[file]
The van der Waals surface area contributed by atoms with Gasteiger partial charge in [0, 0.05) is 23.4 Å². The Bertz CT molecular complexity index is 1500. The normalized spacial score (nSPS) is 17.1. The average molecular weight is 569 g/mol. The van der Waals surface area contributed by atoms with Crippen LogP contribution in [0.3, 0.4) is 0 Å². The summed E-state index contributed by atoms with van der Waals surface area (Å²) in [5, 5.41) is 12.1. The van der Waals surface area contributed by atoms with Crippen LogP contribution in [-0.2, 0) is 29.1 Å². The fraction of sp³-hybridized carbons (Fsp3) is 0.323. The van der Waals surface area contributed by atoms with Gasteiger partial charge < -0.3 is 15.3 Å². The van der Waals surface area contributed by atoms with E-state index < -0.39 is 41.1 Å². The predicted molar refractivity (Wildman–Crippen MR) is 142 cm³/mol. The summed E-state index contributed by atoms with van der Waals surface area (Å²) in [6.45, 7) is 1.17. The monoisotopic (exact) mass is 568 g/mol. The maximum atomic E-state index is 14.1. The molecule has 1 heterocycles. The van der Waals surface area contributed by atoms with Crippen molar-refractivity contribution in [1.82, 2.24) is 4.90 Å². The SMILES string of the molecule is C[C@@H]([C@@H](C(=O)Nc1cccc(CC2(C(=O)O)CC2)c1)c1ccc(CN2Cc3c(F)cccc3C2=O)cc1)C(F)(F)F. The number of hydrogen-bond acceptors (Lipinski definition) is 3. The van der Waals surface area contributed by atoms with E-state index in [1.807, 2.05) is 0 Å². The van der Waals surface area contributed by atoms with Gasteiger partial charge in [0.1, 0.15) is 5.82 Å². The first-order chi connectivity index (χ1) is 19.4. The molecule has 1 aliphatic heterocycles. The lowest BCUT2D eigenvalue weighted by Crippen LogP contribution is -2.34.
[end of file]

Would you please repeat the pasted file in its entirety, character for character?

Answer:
The van der Waals surface area contributed by atoms with Gasteiger partial charge in [0, 0.05) is 23.4 Å². The Bertz CT molecular complexity index is 1500. The normalized spacial score (nSPS) is 17.1. The average molecular weight is 569 g/mol. The van der Waals surface area contributed by atoms with Crippen LogP contribution in [0.3, 0.4) is 0 Å². The summed E-state index contributed by atoms with van der Waals surface area (Å²) in [5, 5.41) is 12.1. The van der Waals surface area contributed by atoms with Crippen LogP contribution in [-0.2, 0) is 29.1 Å². The fraction of sp³-hybridized carbons (Fsp3) is 0.323. The van der Waals surface area contributed by atoms with Gasteiger partial charge < -0.3 is 15.3 Å². The van der Waals surface area contributed by atoms with E-state index < -0.39 is 41.1 Å². The predicted molar refractivity (Wildman–Crippen MR) is 142 cm³/mol. The summed E-state index contributed by atoms with van der Waals surface area (Å²) in [6.45, 7) is 1.17. The monoisotopic (exact) mass is 568 g/mol. The maximum atomic E-state index is 14.1. The molecule has 1 heterocycles. The van der Waals surface area contributed by atoms with Crippen molar-refractivity contribution in [1.82, 2.24) is 4.90 Å². The SMILES string of the molecule is C[C@@H]([C@@H](C(=O)Nc1cccc(CC2(C(=O)O)CC2)c1)c1ccc(CN2Cc3c(F)cccc3C2=O)cc1)C(F)(F)F. The number of hydrogen-bond acceptors (Lipinski definition) is 3. The van der Waals surface area contributed by atoms with E-state index in [1.807, 2.05) is 0 Å². The van der Waals surface area contributed by atoms with Gasteiger partial charge in [0.1, 0.15) is 5.82 Å². The first-order chi connectivity index (χ1) is 19.4. The molecule has 1 aliphatic heterocycles. The lowest BCUT2D eigenvalue weighted by Crippen LogP contribution is -2.34.